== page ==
After my favorite baseball team had a heartbreaking loss, I picked up my copy of Joe Posnanski’s The Soul of Baseball: A Road Trip Through Buck O’Neil’s America (2007) for some comfort. While reading it I came across a story from Buck O’Neil about his days in the Negro League that put into perspective my puny broken baseball dreams.
Willard “Sonny” Brown
In the book, Posnanski relates O’Neil’s story about Willard “Sonny” Brown, who O’Neil had managed on the Kansas City Monarchs in the Negro League. In 1947, the same year Jackie Robinson made it to the Major Leagues, the St. Louis Browns signed Brown and his Monarchs teammate, Hank Thompson.
The Dodgers had worked to try to prepare Robinson for the pressure of the Majors with a stint in the Minor Leagues. By contrast, the Browns immediately sent Brown and Thompson to the Majors. There, the two men became the first black teammates on a Major League team.
By the end of the 1947 season, though, the Browns sent both men back to the Negro League’s Monarchs. Thompson would eventually return to the Major Leagues and have a successful career (although a troubled life), but it was Brown’s only time in the league.
The First African-American to Hit an American League Home Run
Late in Brown’s one season in the Majors, on August 13, the team had already given up on the player. But on that Sunday, Brown came in as a pinch hitter in the second game of a double header against the Detroit Tigers.
Brown was surprised about being called into the game. And he did not even have a bat. So, he picked up a damaged bat of the team’s best hitter, Canadian-born Jeff Heath.
At the plate, Sonny Brown connected with a pitch, driving it so it smashed off the center field fence that was 428 feet away. Brown ran around the bases at full speed, turning the hit into an inside-the-park home run. It was the first home run by a black man in the American League.
But there were no congratulations in the dugout for the historic hit. None of Brown’s teammates even looked at him. The only acknowledgement Sonny Brown saw was that the notoriously short-tempered Jeff Heath took his bat that Brown had used and looked at it. Then, in disgust, he smashed the bat against the wall.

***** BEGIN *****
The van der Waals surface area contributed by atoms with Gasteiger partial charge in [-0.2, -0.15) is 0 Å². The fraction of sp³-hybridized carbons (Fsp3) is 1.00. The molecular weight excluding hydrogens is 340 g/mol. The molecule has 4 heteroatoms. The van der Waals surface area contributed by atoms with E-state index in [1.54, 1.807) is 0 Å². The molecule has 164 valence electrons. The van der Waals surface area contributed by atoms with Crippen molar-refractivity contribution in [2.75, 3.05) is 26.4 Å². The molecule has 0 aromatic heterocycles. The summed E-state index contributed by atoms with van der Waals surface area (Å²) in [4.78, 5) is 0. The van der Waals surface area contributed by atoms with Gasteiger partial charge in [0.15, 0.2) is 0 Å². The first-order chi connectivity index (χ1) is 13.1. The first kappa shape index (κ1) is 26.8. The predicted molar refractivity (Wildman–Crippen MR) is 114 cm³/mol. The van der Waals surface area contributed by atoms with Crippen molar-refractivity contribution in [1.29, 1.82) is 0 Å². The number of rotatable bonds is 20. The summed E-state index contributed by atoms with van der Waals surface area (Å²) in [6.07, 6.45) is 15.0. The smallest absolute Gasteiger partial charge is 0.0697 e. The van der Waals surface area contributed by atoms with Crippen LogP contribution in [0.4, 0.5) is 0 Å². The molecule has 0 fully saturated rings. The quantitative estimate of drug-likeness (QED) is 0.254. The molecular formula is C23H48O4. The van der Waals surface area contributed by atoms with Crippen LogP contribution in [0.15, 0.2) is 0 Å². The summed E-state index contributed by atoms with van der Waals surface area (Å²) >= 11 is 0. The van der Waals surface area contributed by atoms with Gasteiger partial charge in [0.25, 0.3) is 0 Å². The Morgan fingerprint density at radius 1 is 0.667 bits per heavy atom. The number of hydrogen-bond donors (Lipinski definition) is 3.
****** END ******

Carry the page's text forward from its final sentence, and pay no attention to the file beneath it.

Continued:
“It Wasn’t Easy”
Buck O’Neil used to ask the school children what lesson they learned from the fact that the player had broken Willard Brown’s bat after he hit a home run. He would tell them, “The lesson, children, is that it wasn’t easy.”
In Patty Griffin’s song, “Don’t Come Easy” from Impossible Dream (2004) she sings:
I don’t know nothing except change will come;
Year after year what we do is undone;
Time keeps moving from a crawl to a run;
I wonder if we’re gonna ever get home.
Sonny Brown did find a home. The World War II veteran continued to have a successful career in the Negro Leagues. He ended his career there a few years later with a .355 lifetime batting average, a lot of home runs, and six All Star appearances.
Brown then continued playing baseball in Texas and in Puerto Rico until he retired from the sport with his nickname “Ese Hombre” (The Man) in 1957.
Brown — who was born on June 26, 1911 in Shreveport, Louisiana — died in Houston, Texas in 1996. Ten years after his death in 2006, Major League Baseball gave him the recognition he deserved. He was inducted into the National Baseball Hall of Fame.
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